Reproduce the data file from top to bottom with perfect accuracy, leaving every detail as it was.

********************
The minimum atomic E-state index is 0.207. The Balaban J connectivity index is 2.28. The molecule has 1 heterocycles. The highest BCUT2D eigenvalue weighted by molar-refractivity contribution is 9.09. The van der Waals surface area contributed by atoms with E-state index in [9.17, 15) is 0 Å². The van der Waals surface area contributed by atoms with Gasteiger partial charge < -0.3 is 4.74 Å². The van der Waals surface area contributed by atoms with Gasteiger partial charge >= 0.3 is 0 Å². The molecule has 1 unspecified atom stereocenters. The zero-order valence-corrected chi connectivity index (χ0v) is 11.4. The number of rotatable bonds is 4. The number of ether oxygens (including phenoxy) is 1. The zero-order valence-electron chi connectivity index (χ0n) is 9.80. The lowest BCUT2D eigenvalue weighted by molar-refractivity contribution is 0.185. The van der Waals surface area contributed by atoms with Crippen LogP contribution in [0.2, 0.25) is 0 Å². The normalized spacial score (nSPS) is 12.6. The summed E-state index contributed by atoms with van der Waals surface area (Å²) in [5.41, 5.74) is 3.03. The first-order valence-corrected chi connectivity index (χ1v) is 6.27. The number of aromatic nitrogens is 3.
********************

The minimum atomic E-state index is 0.207. The Balaban J connectivity index is 2.28. The molecule has 1 heterocycles. The highest BCUT2D eigenvalue weighted by molar-refractivity contribution is 9.09. The van der Waals surface area contributed by atoms with E-state index in [9.17, 15) is 0 Å². The van der Waals surface area contributed by atoms with Gasteiger partial charge < -0.3 is 4.74 Å². The van der Waals surface area contributed by atoms with Gasteiger partial charge >= 0.3 is 0 Å². The molecule has 1 unspecified atom stereocenters. The zero-order valence-corrected chi connectivity index (χ0v) is 11.4. The number of rotatable bonds is 4. The number of ether oxygens (including phenoxy) is 1. The zero-order valence-electron chi connectivity index (χ0n) is 9.80. The lowest BCUT2D eigenvalue weighted by molar-refractivity contribution is 0.185. The van der Waals surface area contributed by atoms with Crippen LogP contribution in [0.2, 0.25) is 0 Å². The normalized spacial score (nSPS) is 12.6. The summed E-state index contributed by atoms with van der Waals surface area (Å²) in [5.41, 5.74) is 3.03. The first-order valence-corrected chi connectivity index (χ1v) is 6.27. The number of aromatic nitrogens is 3.